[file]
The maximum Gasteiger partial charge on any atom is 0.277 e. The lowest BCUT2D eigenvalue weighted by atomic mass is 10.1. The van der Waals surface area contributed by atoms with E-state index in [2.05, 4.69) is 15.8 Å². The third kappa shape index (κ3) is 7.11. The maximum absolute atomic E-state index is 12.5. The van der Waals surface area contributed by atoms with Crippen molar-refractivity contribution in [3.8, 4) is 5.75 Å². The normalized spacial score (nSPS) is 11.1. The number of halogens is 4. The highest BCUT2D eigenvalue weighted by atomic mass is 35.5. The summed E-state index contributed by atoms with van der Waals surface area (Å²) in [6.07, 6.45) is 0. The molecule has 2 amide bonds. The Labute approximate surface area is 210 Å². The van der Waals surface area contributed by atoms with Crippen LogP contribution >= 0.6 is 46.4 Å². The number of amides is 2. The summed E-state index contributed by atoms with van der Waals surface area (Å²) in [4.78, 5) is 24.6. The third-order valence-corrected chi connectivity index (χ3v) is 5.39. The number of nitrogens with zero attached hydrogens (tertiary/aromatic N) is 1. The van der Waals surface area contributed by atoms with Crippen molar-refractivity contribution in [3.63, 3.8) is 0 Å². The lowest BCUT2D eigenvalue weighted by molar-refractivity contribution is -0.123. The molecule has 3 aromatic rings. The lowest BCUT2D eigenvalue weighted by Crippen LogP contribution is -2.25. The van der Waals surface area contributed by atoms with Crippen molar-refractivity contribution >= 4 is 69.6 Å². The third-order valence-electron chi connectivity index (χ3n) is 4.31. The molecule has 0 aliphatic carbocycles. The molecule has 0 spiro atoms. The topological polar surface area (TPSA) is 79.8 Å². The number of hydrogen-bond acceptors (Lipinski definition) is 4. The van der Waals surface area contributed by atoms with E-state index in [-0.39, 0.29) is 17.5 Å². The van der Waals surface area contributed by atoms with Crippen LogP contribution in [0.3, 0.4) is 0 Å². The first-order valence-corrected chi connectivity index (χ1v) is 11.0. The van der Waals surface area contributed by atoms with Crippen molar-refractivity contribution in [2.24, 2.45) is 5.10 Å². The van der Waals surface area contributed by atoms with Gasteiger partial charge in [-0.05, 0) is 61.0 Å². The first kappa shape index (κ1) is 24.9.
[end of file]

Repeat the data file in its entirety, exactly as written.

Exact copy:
The maximum Gasteiger partial charge on any atom is 0.277 e. The lowest BCUT2D eigenvalue weighted by atomic mass is 10.1. The van der Waals surface area contributed by atoms with E-state index in [2.05, 4.69) is 15.8 Å². The third kappa shape index (κ3) is 7.11. The maximum absolute atomic E-state index is 12.5. The van der Waals surface area contributed by atoms with Crippen molar-refractivity contribution in [3.8, 4) is 5.75 Å². The normalized spacial score (nSPS) is 11.1. The number of halogens is 4. The highest BCUT2D eigenvalue weighted by atomic mass is 35.5. The summed E-state index contributed by atoms with van der Waals surface area (Å²) in [6.07, 6.45) is 0. The molecule has 2 amide bonds. The Labute approximate surface area is 210 Å². The van der Waals surface area contributed by atoms with Crippen LogP contribution >= 0.6 is 46.4 Å². The number of amides is 2. The summed E-state index contributed by atoms with van der Waals surface area (Å²) in [4.78, 5) is 24.6. The third-order valence-corrected chi connectivity index (χ3v) is 5.39. The number of nitrogens with zero attached hydrogens (tertiary/aromatic N) is 1. The van der Waals surface area contributed by atoms with Crippen molar-refractivity contribution in [3.63, 3.8) is 0 Å². The lowest BCUT2D eigenvalue weighted by molar-refractivity contribution is -0.123. The molecule has 3 aromatic rings. The lowest BCUT2D eigenvalue weighted by Crippen LogP contribution is -2.25. The van der Waals surface area contributed by atoms with Crippen molar-refractivity contribution >= 4 is 69.6 Å². The third-order valence-electron chi connectivity index (χ3n) is 4.31. The molecule has 0 aliphatic carbocycles. The molecule has 0 spiro atoms. The topological polar surface area (TPSA) is 79.8 Å². The number of hydrogen-bond acceptors (Lipinski definition) is 4. The van der Waals surface area contributed by atoms with E-state index in [-0.39, 0.29) is 17.5 Å². The van der Waals surface area contributed by atoms with Crippen LogP contribution in [0.3, 0.4) is 0 Å². The first-order valence-corrected chi connectivity index (χ1v) is 11.0. The van der Waals surface area contributed by atoms with Crippen molar-refractivity contribution in [2.24, 2.45) is 5.10 Å². The van der Waals surface area contributed by atoms with Gasteiger partial charge in [-0.05, 0) is 61.0 Å². The first kappa shape index (κ1) is 24.9.